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Quote of the day: Julius Civilis, a man of commanding infl
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Annals by Tacitus
Translated by Alfred John Church and William Jackson Brodribb
Book II Chapter 46: War with the Germans. Maroboduus and Arminius (cont.)[AD 17]
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Nor did Maroboduus abstain from vaunts about himself or from revilings of the foe. Clasping the hand of Inguiomerus, he protested "that in the person before them centred all the renown of the Cherusci that to his counsels was due whatever had ended successfully. Arminius in his infatuation and ignorance was taking to himself the glory which belonged to another, for he had treacherously surprised three unofficered legions and a general who had not an idea of perfidy, to the great hurt of Germany and to his own disgrace, since his wife [Note 1] and his son were still enduring slavery. As for himself, he had been attacked by twelve legions led by Tiberius, and had preserved untarnished the glory of the Germans, and then on equal terms the armies had parted. He was by no means sorry that they had the matter in their own hands, whether they preferred to war with all their might against Rome, or to accept a bloodless peace." To these words, which roused the two armies, was added the stimulus of special motives of their own. The Cherusci and Langobardi were fighting for ancient renown or newly-won freedom; the other side for the increase of their dominion. Never at any time was the shock of battle more tremendous or the issue more doubtful, as the right wings of both armies were routed. Further fighting was expected, when Maroboduus withdrew his camp to the hills. This was a sign of discomfiture. He was gradually stripped of his strength by desertions, and, having fled to the Marcomanni; he sent envoys to Tiberius with entreaties for help. The answer was that he had no right to invoke the aid of Roman arms against the Cherusci, when he had rendered no assistance to the Romans in their conflict with the same enemy. Drusus, however, was sent as I have related, to establish peace.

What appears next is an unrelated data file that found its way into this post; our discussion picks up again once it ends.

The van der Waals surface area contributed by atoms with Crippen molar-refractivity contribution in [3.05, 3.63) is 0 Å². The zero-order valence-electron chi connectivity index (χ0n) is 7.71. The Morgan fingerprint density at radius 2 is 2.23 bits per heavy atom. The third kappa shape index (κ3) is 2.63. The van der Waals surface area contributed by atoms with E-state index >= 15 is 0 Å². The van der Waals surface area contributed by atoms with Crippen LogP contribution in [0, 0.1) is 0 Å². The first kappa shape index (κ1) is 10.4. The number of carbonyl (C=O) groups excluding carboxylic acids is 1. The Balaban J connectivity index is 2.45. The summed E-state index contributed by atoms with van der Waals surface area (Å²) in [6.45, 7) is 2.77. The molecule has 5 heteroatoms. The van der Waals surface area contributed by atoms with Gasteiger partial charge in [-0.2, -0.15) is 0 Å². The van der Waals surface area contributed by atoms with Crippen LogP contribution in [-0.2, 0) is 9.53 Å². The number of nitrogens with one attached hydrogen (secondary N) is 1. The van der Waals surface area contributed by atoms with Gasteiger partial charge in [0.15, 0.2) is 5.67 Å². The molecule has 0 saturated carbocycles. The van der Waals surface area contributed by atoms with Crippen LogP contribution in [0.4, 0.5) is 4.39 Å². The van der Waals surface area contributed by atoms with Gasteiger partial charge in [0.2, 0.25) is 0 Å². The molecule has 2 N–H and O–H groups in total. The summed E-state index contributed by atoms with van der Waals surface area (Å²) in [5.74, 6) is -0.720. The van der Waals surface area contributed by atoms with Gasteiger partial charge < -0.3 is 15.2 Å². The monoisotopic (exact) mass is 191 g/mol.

Note 1: wife = Thusnelda

Event: War with the Germans

Neque Maroboduns iactantia sui aut probris in hostem abstinebat, sed Inguiomerum tenens illo in corpore decus omne Cheruscorum, illius consiliis gesta quae prospere ceciderint testabatur: vaecordem Arminium et rerum nescium alienam gloriam in se trahere, quoniam tres vagas legiones et ducem fraudis ignarum perfidia deceperit, magna cum clade Germaniae et ignominia sua, cum coniunx, cum fiius eius servitium adhuc tolerent. at se duodecim legionibus petitum duce Tiberio inlibatam Germanorum gloriam servavisse, mox condicionibus aequis discessum; neque paenitere quod ipsorum in manu sit, integrum adversum Romanos bellum an pacem incruentam malint. his vocibus instinctos exercitus propriae quoque causae stimulabant, cum a Cheruscis Langobardisque pro antiquo decore aut recenti libertate et contra augendae dominationi certaretur. non alias maiore mole concursum neque ambiguo magis eventu, fusis utrimque dextris cornibus; sperabaturque rursum pugna, ni Maroboduns castra in collis subduxisset. id signum perculsi fuit; et transfugiis paulatim nudatus in Marcomanos concessit misitque legatos ad Tiberium oraturos auxilia. responsum est non lure eum adversus Cheruscos arma Romana invocare, qui pugnantis in eundem hostem Romanos nulla ope